@JohnBartholomew: that's ok (the SO license is CC-wiki+SA). I'd seriously look at Marks answer too if you are going to distribute general purpose git scripts :) – sehe Nov 13 '11 at 19:07
    
@sehe: Thanks. I originally used Mark's answer, but yours has the advantage that walking with rev-list allows extraction of things like a tree path for each blob (there isn't a unique one of course, but just having a valid one is informative). – John Bartholomew Nov 13 '11 at 19:24

I don't know of an obviously better way than just looking at all the loose object files and the indices of all pack files. The format of the git repository is very stable, and with this method you don't have to rely on having exactly the right options to git fsck, which is classed as porcelain. I think this method is faster, as well. The following script shows all the objects in a repository:

#!/bin/sh

set -e

cd "$(git rev-parse --show-cdup)"

# Find all the objects that are in packs:

for p in .git/objects/pack/pack-*.idx
do
    git show-index < $p | cut -f 2 -d ' '
done

# And now find all loose objects:

find .git/objects/ | egrep '[0-9a-f]{38}' | \
  sed -r 's,^.*([0-9a-f][0-9a-f])/([0-9a-f]{38}),\1\2,'

(My original version of this script was based on this useful script to find the largest objects in your pack files, but I switched to using git show-index, as suggested in your question.)

I've made this script into a GitHub gist.

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Thanks. I’ve improved on this in my answer. – Aristotle Pagaltzis Jun 28 at 18:42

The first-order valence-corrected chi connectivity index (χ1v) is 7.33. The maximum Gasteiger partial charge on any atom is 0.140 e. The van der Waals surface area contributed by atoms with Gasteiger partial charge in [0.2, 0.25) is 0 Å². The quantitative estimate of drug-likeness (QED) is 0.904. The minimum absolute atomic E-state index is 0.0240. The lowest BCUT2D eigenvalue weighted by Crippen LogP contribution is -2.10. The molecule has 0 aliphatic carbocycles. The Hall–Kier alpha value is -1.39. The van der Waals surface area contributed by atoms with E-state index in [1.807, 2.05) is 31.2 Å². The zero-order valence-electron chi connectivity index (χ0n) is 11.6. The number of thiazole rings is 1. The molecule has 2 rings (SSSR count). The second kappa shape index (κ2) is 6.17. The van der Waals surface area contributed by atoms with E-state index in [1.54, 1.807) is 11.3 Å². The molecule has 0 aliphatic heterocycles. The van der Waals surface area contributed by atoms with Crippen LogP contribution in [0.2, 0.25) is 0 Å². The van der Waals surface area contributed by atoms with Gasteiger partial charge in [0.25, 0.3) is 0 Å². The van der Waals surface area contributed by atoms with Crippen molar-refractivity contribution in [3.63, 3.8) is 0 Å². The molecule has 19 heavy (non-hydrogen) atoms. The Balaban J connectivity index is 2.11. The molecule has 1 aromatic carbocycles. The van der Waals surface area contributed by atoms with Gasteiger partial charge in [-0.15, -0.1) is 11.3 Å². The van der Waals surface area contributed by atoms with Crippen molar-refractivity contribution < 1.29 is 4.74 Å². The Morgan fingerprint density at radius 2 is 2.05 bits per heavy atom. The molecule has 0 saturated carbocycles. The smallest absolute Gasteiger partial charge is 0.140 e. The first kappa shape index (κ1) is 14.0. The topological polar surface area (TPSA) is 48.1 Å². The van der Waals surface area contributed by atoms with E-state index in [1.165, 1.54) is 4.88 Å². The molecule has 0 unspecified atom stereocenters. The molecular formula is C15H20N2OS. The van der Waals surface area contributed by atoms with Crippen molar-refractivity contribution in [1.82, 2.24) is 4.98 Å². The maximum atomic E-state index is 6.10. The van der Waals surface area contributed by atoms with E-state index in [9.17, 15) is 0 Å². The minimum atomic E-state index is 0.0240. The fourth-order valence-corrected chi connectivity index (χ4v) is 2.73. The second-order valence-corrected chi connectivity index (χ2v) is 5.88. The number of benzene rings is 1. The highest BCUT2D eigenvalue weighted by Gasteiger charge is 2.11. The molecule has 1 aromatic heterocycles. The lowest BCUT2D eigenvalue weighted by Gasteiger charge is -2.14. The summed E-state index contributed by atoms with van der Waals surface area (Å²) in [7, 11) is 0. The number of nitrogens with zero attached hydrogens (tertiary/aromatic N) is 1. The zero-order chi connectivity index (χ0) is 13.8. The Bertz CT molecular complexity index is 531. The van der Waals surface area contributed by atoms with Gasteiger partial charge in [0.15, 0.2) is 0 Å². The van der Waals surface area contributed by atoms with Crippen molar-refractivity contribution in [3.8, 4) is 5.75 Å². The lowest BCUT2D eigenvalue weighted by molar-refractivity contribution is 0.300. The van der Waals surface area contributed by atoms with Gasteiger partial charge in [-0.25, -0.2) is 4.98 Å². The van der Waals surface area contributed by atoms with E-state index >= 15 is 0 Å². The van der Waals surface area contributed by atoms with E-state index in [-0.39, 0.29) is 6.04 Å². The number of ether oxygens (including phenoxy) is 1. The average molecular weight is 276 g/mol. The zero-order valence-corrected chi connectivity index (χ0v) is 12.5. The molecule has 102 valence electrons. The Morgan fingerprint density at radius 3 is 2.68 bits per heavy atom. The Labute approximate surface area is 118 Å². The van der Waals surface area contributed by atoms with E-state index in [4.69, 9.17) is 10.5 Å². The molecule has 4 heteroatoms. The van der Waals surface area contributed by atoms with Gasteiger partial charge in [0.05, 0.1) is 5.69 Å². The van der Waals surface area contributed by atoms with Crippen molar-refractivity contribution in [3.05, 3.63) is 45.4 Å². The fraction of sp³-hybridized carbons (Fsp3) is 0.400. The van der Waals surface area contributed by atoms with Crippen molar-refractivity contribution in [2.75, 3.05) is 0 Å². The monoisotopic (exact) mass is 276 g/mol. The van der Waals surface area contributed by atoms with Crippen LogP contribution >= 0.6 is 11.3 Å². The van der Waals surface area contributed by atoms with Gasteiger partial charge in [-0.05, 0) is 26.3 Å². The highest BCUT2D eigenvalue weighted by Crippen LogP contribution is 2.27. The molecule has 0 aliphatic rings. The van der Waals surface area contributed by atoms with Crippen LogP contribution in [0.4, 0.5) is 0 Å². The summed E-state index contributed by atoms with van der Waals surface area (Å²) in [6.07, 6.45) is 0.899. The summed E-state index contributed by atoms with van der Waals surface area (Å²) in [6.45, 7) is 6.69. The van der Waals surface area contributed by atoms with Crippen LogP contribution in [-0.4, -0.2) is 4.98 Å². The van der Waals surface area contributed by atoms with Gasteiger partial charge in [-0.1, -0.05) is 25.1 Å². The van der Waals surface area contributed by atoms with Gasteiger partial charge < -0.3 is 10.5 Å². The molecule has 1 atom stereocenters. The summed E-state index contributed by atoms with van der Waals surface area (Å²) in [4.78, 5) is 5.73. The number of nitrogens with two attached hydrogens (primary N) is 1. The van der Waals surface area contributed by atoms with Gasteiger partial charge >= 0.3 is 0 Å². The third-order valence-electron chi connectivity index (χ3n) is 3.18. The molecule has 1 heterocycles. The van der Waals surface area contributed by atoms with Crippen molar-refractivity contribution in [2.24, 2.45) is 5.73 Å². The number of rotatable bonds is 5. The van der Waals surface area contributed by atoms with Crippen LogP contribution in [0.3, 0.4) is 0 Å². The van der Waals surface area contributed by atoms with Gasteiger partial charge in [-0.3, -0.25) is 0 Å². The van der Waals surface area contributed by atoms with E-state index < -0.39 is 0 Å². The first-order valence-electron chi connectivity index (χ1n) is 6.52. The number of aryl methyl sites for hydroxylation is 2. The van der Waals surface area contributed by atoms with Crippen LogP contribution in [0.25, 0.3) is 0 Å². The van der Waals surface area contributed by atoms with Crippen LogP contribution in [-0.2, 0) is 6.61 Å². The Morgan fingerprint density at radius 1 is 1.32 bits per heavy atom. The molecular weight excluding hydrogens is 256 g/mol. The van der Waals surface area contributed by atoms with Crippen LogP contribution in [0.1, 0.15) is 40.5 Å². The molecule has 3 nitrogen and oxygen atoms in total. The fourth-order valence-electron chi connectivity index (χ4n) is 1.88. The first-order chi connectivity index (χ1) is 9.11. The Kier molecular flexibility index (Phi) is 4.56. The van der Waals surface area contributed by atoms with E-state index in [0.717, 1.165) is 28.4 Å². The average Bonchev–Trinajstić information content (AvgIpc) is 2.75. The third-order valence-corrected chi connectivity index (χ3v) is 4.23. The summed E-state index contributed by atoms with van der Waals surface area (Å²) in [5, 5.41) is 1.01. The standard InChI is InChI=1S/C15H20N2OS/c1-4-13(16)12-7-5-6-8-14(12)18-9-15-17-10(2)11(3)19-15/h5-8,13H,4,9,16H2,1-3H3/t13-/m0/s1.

This is a more correct, simpler, and faster rendition of the script from the answers by Mark and by willkill.

  • It uses rev-parse --git-path to find the objects directory even in a more complex Git repository setup (e.g. in a multi-worktree situation or whatnot).

  • It avoids all unnecessary use of find, grep, perl, sed.

  • If works gracefully even if you have no loose objects or no packs (or neither… if you’re inclined to run this on a fresh repository).

  • It does, however, require a Bash from this millennium 😊 (2.02 or newer, specifically, for the extglob bit).

Share and enjoy.

#!/bin/bash
set -e
shopt -s nullglob extglob

cd "`git rev-parse --git-path objects`"

# packed objects
for p in pack/pack-*([0-9a-f]).idx ; do
    git show-index < $p | cut -f 2 -d ' '
done

# loose objects
for o in [0-9a-f][0-9a-f]/*([0-9a-f]) ; do
    echo ${o/\/}
done
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Nice. I like the "bash for this millenium" caveat. +1 – VonC Jun 28 at 19:35
    
Excellent, thanks. – willkil Jun 29 at 3:14

Another useful option is to use git verify-pack -v <packfile>

verify-pack -v lists all objects in the database along with their object type.

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1  
In some weird situation, git verify-pack -v .git/objects/pack/pack-….idx was the only command that could could confirm that a certain large file was still referenced somewhere, other than git show Some-SHA1. Turns out I had not passed the right parameters to git reflog expire... (and yet, the reflog appeared completely empty!) – marcus Jan 13 '15 at 14:15